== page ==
Harper Lee’s estate will no longer allow publication of the mass-market paperback edition of To Kill a Mockingbird, which was popular with schools. Over at The New Republic, Alex Shephard writes that “Without a mass-market option, schools will likely be forced to pay higher prices for bulk orders of the trade paperback edition—and given the perilous state of many school budgets, that could very easily lead to it being assigned in fewer schools.” For more about the author’s legacy, read Robert Rea’s Millions essay on his travels to her home.
Chances are you’ve bragged about the size of your library. The number of books you own is a point of pride for many readers. But at what point does collecting books — which few people would say is a bad thing– turn into a problem? At what point, in other words, does it become hoarding? Pair with: Rebecca Rego-Barry on hunting for rare books at college library book sales.
Version 2 of McSweeney’s quirky iPhone app includes an ebookstore with custom-designed ebooks. “Whereas most ebooks have weird line breaks, stretched type and clunky fonts, ours are actually designed so they look just as they do in print – clean and beautiful.”
John McWhorter, linguist and author of What Language is (And What it Isn’t and What it Could Be), takes a look at the history of spoken and written language in an effort to understand how text messaging, IMs, and other informal forms of written language impact literacy.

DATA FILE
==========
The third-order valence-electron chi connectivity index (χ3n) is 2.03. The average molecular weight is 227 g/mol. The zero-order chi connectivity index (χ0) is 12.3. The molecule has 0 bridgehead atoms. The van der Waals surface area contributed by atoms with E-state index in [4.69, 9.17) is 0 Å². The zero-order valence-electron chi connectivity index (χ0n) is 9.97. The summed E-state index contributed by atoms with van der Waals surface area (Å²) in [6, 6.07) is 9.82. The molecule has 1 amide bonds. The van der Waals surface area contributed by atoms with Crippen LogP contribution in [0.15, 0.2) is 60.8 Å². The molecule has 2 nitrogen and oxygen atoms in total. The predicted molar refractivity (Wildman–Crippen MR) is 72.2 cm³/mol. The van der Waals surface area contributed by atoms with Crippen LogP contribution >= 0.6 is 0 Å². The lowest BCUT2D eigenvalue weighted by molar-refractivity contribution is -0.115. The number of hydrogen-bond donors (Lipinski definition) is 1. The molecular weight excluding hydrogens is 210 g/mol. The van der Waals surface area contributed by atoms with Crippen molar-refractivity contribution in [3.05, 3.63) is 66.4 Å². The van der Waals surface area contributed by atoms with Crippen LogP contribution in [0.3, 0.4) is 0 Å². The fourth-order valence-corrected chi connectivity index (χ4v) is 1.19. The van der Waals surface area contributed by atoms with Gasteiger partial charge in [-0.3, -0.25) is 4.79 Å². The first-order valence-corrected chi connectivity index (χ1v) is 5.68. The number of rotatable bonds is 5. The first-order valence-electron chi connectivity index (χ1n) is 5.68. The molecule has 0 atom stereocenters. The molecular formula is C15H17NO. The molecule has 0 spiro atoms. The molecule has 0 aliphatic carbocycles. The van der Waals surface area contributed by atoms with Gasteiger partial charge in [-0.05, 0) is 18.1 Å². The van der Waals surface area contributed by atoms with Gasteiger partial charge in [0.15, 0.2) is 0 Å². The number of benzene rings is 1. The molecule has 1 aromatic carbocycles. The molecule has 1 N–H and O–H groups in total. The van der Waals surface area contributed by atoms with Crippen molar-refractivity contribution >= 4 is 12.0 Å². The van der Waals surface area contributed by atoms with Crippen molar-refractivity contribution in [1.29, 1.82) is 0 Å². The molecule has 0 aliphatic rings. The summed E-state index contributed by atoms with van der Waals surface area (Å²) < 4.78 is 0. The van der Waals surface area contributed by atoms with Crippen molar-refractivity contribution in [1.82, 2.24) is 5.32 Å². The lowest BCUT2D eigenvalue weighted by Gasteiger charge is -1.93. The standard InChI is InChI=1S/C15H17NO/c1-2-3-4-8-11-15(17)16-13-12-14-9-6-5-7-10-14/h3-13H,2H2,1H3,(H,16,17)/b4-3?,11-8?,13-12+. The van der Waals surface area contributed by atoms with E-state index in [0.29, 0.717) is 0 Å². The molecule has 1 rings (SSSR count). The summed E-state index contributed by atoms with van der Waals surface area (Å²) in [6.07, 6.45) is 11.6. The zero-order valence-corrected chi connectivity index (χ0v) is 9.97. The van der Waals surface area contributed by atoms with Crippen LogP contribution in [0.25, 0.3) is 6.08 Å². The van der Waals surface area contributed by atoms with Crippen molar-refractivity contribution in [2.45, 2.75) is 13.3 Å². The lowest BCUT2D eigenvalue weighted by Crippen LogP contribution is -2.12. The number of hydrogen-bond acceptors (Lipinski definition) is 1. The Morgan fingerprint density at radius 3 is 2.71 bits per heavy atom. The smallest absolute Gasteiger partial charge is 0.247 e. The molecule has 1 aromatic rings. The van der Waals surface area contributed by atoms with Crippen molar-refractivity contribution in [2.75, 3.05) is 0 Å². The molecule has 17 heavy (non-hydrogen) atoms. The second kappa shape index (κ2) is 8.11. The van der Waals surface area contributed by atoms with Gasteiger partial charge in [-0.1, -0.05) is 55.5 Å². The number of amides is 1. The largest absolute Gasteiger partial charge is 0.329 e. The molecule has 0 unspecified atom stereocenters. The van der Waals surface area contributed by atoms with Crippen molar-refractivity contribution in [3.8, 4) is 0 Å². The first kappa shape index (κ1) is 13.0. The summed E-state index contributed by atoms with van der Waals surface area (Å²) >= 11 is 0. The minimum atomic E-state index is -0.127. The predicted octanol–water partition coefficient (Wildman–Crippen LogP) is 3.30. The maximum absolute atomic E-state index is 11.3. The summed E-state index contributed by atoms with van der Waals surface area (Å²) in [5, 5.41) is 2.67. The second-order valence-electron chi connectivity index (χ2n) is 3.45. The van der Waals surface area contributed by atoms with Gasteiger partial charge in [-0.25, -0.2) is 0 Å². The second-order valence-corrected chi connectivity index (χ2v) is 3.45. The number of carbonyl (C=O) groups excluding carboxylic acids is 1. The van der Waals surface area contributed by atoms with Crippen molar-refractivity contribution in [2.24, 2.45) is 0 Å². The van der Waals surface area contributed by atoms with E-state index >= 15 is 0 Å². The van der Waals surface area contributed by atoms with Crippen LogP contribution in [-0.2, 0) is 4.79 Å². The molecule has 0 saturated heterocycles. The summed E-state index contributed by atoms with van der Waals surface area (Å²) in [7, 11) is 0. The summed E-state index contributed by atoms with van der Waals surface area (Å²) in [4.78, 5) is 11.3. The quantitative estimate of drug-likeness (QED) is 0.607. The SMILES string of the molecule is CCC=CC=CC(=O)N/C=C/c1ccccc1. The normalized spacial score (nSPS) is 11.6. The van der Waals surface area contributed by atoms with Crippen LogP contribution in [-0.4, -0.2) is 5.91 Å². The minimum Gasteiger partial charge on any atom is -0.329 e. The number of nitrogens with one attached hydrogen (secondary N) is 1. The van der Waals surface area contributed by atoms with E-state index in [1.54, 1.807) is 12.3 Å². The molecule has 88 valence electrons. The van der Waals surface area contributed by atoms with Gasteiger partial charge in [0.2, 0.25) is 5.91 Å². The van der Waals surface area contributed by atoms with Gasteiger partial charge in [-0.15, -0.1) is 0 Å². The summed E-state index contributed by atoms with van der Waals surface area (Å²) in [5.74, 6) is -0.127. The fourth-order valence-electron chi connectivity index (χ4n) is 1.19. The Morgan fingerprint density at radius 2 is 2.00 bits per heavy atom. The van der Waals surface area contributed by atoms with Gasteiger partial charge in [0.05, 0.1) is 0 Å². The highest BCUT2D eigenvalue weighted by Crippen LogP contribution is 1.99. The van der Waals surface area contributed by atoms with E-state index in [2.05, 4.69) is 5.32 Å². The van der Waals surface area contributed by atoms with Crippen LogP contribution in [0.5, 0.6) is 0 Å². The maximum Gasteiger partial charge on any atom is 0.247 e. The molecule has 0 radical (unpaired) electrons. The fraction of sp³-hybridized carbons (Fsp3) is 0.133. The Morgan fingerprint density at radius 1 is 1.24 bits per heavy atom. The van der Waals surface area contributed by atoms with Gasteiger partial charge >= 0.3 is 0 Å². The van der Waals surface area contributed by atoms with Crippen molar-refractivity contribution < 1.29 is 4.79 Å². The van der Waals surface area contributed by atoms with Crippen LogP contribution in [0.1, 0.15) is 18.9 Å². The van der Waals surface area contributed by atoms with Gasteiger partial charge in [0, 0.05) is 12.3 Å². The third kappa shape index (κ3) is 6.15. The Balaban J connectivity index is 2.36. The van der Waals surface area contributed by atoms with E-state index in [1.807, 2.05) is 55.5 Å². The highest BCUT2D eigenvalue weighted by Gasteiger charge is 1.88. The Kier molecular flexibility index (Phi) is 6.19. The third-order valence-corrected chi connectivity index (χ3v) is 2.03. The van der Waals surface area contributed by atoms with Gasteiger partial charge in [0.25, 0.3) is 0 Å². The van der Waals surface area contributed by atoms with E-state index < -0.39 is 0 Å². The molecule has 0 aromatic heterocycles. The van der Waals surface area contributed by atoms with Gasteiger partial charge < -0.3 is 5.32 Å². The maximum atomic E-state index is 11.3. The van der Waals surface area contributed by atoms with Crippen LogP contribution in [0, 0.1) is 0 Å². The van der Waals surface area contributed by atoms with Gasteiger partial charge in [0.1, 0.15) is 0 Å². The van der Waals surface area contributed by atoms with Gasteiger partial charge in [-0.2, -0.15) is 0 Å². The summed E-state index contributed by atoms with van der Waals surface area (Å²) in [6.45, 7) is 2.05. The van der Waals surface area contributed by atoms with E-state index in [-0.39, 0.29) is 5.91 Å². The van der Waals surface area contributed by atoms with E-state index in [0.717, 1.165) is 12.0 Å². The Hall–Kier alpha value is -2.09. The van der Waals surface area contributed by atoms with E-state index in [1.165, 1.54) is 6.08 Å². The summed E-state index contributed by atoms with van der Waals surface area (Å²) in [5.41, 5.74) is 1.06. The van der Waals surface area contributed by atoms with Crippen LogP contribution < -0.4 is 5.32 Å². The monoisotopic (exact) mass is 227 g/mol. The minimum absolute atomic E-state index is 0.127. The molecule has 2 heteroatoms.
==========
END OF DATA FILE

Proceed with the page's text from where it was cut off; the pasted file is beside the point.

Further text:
A few weeks ago, Meghan Daum released an essay collection, The Unspeakable, which our own Hannah Gersen described as “unputdownable” in her Millions review. At Slate, Katy Waldman offers her own praise, writing that “these essays do what essays often set out to do: trace the outlines of a self.”
“He was a glutton for books who treated each text as a plate he was required to clean.” Author and critic William Gass died this week at 93, reports The Washington Post. The recipient of three National Book Critics Circle awards for criticism and four Pushcart prizes, Gass was awarded the PEN/Nabakov Award for lifetime achievement in 2000. See our reviews of Middle C, a novel that took Gass almost 20 years to finish, and his most recent essay collection Life Sentences, which amply demonstrated his background as “a former philosophy professor, but more appropriately a philosopher of the word and an esthete.” We were also lucky enough to have him pen a Year in Reading entry for us back in 2009: “I miss the leisure that let me read just for fun, not to critique, or pronounce, or even to put on a list, but simply to savor,” Gass lamented. Nonetheless, he continued,“I do, from time to time, pick up old friends who never disappoint but will promise me a page or two of pleasure between art and ordinary life.”
The New York Public Library has named five finalists for its inaugural Harriet Tubman prize, which recognizes non-fiction books that explore the topic of slavery. You may also want to revisit our own Edan Lepucki‘s essay from a few years back on slavery in fiction.